There aren’t any Good Manufacturing Practices specifically for handcrafters or home based businesses. All we have (in the US) are the GMP guidelines from the FDA and the ISO 22716 GMP standards for cosmetic manufacturers. It’s difficult, because they are both intentionally somewhat vague, and the actual application has to be adapted to each individual situation.

      I do plan to post more about GMP for handcrafters, but in the meantime, you should read the articles in my blog under the GMP category. Also study the new FDA draft guidance (2013) (here), and get the ISO 22716 standard (available here for about $125). And, of course, get my GMP book (from Amazon, here).

      The most important aspects of GMP all lead to ensuring that your product is clean, safe, properly labeled, and that you have procedures in place to eliminate all the things that could make it otherwise. If you haven’t already, start with figuring out and documenting your EXACT procedures for making your products and keeping them clean, then your processes for handling incoming ingredients, and then your procedures for keeping your space clean. Write everything down in a way that anyone could do it if you weren’t there.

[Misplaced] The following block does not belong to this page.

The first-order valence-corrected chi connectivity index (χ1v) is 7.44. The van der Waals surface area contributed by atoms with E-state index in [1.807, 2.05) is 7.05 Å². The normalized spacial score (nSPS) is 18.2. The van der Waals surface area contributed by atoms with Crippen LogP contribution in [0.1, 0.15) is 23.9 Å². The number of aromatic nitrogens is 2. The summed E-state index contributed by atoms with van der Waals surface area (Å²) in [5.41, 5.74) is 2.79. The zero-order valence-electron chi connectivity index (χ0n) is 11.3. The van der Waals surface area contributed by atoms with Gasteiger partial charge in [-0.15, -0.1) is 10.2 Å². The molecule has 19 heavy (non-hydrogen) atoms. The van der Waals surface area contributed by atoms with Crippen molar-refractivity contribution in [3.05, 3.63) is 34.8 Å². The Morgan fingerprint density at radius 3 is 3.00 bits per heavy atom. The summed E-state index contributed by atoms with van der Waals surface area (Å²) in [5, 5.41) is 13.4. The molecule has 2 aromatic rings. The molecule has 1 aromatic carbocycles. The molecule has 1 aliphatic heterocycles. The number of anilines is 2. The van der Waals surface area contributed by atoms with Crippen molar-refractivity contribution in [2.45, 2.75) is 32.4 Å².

It’s a long process, not something that is finished overnight. Or maybe even ever! Just continue to improve the situation as your business grows.

  2. Greetings Ms.Gale, I am just starting up on my new venture , thank you for all this very helpful information. Can you please tell me if there is a standard notification that should be placed on every label for every product that has not been formally lab tested? I see most labels displaying a similar sentence or two with respect to “not been tested”. Also, is there only one reccomended organization that offers acceptable bar code or UPC labeling? It seems like there is only one that is reccomended but seems to come with a heft price tag to join and purchase a number of codes. Thank you!